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At the beginning of August, the U.S. District Court for the Eastern District of Michigan decided that a manufacturer could not recover $800,000 in funds lost after an employee mistakenly wired payment for legitimate vendor invoices into a fraudster’s bank account, after receiving a spoofed email requesting the large payment. The case is Am. Tooling, Inc. v. Travelers Cas. & Sur. Co. of Am., No. 16012198, 201 U.S. Dist. LEXIS 120473 (E.D. Mich. Aug. 1, 2017).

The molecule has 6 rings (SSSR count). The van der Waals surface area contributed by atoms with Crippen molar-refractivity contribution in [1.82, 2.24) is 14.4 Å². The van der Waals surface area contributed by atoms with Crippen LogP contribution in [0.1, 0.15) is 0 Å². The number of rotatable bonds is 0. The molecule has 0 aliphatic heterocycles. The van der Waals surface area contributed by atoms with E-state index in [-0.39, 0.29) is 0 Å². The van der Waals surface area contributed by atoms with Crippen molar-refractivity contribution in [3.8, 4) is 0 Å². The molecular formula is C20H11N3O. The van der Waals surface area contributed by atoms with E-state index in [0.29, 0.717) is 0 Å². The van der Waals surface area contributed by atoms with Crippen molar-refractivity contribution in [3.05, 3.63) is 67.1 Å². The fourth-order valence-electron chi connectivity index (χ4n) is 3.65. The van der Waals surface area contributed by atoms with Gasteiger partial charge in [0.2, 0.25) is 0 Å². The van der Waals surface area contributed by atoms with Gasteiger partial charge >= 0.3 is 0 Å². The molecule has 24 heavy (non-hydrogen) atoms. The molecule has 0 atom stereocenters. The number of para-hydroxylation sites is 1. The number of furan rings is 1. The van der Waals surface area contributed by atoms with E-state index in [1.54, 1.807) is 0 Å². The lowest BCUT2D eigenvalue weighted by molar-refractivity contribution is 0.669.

Travelers Casualty And Surety Company of America (Travelers) provided businessowners coverage for the policyholder, American Tooling Center (ATC). ATC is a tool and die manufacturer that outsources some of its work to overseas vendors. In 2015, the treasurer of ATC received a fake email disguised to look like it came from one of its vendors. The domain in the modified email had been changed slightly and directed payment for several legitimate outstanding invoices to a new foreign bank account. Without verifying the bank account information, ATC subsequently authorized payments to a bank account it believed to belong to the true vendor. After the $800,000 payment was wired to the account, ATC learned that the payment was received by fraudsters, and not the vendor they had been intending to pay.

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